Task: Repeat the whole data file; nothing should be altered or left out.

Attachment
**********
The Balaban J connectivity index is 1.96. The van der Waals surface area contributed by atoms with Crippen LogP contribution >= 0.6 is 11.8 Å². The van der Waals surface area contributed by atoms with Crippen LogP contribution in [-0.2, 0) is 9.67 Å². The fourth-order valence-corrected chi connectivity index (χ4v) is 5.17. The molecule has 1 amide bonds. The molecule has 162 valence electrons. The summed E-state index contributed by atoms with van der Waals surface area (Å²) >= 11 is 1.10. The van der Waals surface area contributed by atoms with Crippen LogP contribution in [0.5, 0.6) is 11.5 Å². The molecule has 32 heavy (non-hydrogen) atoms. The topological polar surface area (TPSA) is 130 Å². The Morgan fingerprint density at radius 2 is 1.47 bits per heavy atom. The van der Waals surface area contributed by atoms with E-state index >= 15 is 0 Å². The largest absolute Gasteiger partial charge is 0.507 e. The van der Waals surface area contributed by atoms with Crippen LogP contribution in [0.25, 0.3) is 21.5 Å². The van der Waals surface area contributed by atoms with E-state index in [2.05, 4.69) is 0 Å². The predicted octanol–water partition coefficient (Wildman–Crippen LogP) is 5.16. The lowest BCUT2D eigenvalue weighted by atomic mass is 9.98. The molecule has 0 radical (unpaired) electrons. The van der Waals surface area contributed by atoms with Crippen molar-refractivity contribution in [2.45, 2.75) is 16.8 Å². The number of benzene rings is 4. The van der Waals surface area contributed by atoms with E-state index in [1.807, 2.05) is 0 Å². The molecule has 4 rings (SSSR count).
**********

The Balaban J connectivity index is 1.96. The van der Waals surface area contributed by atoms with Crippen LogP contribution >= 0.6 is 11.8 Å². The van der Waals surface area contributed by atoms with Crippen LogP contribution in [-0.2, 0) is 9.67 Å². The fourth-order valence-corrected chi connectivity index (χ4v) is 5.17. The molecule has 1 amide bonds. The molecule has 162 valence electrons. The summed E-state index contributed by atoms with van der Waals surface area (Å²) >= 11 is 1.10. The van der Waals surface area contributed by atoms with Crippen LogP contribution in [0.5, 0.6) is 11.5 Å². The molecule has 32 heavy (non-hydrogen) atoms. The topological polar surface area (TPSA) is 130 Å². The Morgan fingerprint density at radius 2 is 1.47 bits per heavy atom. The van der Waals surface area contributed by atoms with E-state index >= 15 is 0 Å². The largest absolute Gasteiger partial charge is 0.507 e. The van der Waals surface area contributed by atoms with Crippen LogP contribution in [0.25, 0.3) is 21.5 Å². The van der Waals surface area contributed by atoms with E-state index in [2.05, 4.69) is 0 Å². The predicted octanol–water partition coefficient (Wildman–Crippen LogP) is 5.16. The lowest BCUT2D eigenvalue weighted by atomic mass is 9.98. The molecule has 0 radical (unpaired) electrons. The van der Waals surface area contributed by atoms with Crippen molar-refractivity contribution in [2.45, 2.75) is 16.8 Å². The number of benzene rings is 4. The van der Waals surface area contributed by atoms with E-state index in [1.807, 2.05) is 0 Å². The molecule has 4 rings (SSSR count).